Friday, December 11, 2015

New RR Plugin:

This past week, I read an interesting FireEye blog post that discussed malware that targets the volume boot record.  As I read through the post, I got to step 4 ("Component Installation") for the malware, and the Registry values listed caught my eye.  I know...go figure, right?

The blog post states that a number of values are created within a specific hive file, and that these values refer to the various components of the malware itself.  As such, I looked at these values as a great way to determine if a system was infected, through either digital forensic analysis, or even active hunting within the enterprise.

The key path for the values listed in the blog post is "HKCU\.Default".  Hhhmmm...okay, so...where is that hive on the system?  As you can see in the figure to the right, taken via RegEdit on my Windows 10 system, the path should be listed as "HKU", which stands for "HKEY_USERS", rather than "HKCU", which stands for "HKEY_CURRENT_USER" (which would be me).  Regardless, we see the ".Default" key in the figure.  This MSDN blog post lets us know that it's not what we, not at all. That is, this key is not for the "Default User", from which the new user profiles are created, but instead for the Local System account.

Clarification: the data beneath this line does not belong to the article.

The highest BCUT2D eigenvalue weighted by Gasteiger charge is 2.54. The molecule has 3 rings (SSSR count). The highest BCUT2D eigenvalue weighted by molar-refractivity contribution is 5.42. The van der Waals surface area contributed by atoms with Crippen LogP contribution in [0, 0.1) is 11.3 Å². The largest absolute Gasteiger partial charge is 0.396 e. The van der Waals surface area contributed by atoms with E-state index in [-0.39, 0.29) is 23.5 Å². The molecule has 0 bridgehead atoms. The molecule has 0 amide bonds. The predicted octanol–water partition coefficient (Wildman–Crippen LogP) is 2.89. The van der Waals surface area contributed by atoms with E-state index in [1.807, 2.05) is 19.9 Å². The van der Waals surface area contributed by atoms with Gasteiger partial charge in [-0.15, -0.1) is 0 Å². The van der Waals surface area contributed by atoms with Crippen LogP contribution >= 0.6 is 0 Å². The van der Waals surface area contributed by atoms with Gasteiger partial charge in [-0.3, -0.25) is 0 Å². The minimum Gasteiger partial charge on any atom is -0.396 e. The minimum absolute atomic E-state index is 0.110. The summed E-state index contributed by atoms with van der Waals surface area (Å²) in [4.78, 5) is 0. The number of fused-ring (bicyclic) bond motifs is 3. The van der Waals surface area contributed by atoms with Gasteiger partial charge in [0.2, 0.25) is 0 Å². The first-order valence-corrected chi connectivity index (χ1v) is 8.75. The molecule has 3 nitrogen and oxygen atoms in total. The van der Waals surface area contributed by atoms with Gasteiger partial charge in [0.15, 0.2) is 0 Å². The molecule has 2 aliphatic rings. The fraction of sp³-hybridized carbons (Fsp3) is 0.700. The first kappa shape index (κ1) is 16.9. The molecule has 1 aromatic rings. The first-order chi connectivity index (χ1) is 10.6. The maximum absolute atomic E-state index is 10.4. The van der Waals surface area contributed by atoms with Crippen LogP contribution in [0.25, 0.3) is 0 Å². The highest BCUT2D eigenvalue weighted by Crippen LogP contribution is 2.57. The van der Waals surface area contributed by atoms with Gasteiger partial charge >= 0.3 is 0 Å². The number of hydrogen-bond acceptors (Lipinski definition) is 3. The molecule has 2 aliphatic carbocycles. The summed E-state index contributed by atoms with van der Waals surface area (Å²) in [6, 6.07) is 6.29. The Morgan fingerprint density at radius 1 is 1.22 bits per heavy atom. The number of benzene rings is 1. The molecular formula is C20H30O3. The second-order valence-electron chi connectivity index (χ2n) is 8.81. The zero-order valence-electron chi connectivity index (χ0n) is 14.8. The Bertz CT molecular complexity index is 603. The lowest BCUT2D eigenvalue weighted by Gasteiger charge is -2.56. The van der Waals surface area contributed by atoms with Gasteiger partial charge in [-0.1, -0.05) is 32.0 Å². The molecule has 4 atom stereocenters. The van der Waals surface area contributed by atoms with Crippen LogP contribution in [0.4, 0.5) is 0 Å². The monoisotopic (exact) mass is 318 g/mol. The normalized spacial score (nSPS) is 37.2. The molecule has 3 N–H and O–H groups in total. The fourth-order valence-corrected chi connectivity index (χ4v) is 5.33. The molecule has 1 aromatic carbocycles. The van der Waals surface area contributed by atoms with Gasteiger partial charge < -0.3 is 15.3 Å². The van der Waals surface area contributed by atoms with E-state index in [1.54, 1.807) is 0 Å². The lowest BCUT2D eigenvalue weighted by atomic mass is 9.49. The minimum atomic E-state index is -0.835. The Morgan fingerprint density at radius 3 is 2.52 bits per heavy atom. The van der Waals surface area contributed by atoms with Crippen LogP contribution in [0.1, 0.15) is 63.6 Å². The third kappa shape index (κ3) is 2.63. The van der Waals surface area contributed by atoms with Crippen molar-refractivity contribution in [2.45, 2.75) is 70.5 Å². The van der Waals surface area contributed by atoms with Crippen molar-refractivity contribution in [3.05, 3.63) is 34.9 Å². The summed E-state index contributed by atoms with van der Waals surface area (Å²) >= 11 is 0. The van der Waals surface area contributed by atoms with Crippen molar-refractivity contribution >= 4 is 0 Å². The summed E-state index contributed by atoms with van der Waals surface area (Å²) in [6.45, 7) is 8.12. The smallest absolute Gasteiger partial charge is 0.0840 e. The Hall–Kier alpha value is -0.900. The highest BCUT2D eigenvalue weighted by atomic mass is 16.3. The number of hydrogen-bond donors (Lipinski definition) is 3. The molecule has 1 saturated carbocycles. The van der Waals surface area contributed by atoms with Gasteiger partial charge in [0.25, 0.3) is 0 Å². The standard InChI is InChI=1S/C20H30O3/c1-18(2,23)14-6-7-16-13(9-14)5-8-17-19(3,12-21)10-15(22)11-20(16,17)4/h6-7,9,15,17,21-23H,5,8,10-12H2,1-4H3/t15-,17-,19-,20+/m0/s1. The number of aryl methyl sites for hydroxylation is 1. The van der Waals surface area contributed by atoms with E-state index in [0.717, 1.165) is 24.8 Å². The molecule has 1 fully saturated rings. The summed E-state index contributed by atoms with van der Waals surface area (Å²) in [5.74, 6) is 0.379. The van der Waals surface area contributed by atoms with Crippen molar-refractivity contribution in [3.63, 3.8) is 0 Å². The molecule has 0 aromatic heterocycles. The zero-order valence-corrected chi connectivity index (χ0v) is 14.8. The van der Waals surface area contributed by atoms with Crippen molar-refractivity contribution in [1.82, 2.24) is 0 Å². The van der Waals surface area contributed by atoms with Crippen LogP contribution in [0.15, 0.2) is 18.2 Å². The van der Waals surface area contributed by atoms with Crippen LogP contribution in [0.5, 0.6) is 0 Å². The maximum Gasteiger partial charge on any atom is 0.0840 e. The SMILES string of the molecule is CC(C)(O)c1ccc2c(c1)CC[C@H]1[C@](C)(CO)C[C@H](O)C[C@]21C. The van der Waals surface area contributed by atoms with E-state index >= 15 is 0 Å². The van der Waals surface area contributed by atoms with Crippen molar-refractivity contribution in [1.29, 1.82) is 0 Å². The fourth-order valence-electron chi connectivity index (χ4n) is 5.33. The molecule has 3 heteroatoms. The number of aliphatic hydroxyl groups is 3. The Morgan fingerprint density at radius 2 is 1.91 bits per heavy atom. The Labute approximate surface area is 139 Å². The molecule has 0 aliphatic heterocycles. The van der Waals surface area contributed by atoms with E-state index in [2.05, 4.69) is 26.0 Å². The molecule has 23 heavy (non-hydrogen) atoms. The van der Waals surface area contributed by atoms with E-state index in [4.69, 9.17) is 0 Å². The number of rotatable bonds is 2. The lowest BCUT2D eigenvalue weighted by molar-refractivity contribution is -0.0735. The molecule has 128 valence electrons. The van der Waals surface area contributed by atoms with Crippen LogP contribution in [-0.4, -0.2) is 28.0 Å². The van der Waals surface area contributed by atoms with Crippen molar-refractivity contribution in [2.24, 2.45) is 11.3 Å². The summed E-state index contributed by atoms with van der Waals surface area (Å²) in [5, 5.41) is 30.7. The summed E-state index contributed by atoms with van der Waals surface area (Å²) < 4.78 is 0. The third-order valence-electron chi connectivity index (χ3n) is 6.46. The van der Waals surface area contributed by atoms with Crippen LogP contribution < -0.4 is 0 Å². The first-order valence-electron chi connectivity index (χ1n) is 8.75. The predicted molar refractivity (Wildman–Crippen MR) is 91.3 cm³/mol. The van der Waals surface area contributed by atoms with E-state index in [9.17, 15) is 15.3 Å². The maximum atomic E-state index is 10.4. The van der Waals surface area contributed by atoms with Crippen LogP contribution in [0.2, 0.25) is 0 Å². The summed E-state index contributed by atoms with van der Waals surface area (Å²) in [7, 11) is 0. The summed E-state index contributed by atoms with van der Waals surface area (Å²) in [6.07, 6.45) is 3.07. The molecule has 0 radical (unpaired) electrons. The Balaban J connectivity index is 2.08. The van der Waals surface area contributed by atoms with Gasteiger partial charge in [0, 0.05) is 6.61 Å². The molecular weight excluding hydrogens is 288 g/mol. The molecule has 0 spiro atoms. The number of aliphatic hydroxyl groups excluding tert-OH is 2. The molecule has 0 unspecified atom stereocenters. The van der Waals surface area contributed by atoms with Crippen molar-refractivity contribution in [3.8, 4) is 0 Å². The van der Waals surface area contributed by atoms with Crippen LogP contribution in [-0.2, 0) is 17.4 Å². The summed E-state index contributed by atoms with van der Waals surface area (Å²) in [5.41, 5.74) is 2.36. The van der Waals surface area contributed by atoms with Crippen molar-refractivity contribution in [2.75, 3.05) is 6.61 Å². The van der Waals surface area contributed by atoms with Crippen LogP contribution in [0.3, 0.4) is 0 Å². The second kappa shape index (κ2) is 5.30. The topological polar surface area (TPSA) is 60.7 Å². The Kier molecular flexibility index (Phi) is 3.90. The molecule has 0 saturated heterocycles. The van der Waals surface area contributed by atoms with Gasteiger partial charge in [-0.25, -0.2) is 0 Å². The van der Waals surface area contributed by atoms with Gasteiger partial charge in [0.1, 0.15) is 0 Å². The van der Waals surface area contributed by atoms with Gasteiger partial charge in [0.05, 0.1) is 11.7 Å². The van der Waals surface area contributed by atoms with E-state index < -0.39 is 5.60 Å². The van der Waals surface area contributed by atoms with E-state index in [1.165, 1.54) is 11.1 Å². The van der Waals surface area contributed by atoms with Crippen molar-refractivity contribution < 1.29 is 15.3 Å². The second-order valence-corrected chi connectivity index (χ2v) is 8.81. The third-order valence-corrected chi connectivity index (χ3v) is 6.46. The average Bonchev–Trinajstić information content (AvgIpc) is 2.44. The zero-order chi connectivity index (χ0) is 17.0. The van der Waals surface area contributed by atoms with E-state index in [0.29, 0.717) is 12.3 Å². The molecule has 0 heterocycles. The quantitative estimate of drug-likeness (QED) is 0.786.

The RegRipper plugin will show us the paths to the NTUSER.DAT hives for various accounts on the system, including not only the users but the other SIDs, as well:

Path      : %systemroot%\system32\config\systemprofile
SID       : S-1-5-18
LastWrite : Tue Jul 14 04:53:25 2009 (UTC)

Path      : C:\Windows\ServiceProfiles\LocalService
SID       : S-1-5-19
LastWrite : Thu Dec 30 20:51:42 2010 (UTC)

Path      : C:\Windows\ServiceProfiles\NetworkService
SID       : S-1-5-20
LastWrite : Thu Dec 30 20:51:42 2010 (UTC)

As such, you can extract the NTUSER.DAT file from any of these profiles, and run the plugin (uploaded to the GitHub repository today) against it.

Addendum, 13 Dec: I added a plugin to the repository this morning called that parses the persistence location for LatentBot (as reported by FireEye), and attempts to determine the plugins, as well.  YMMV...extremely limited test suite.

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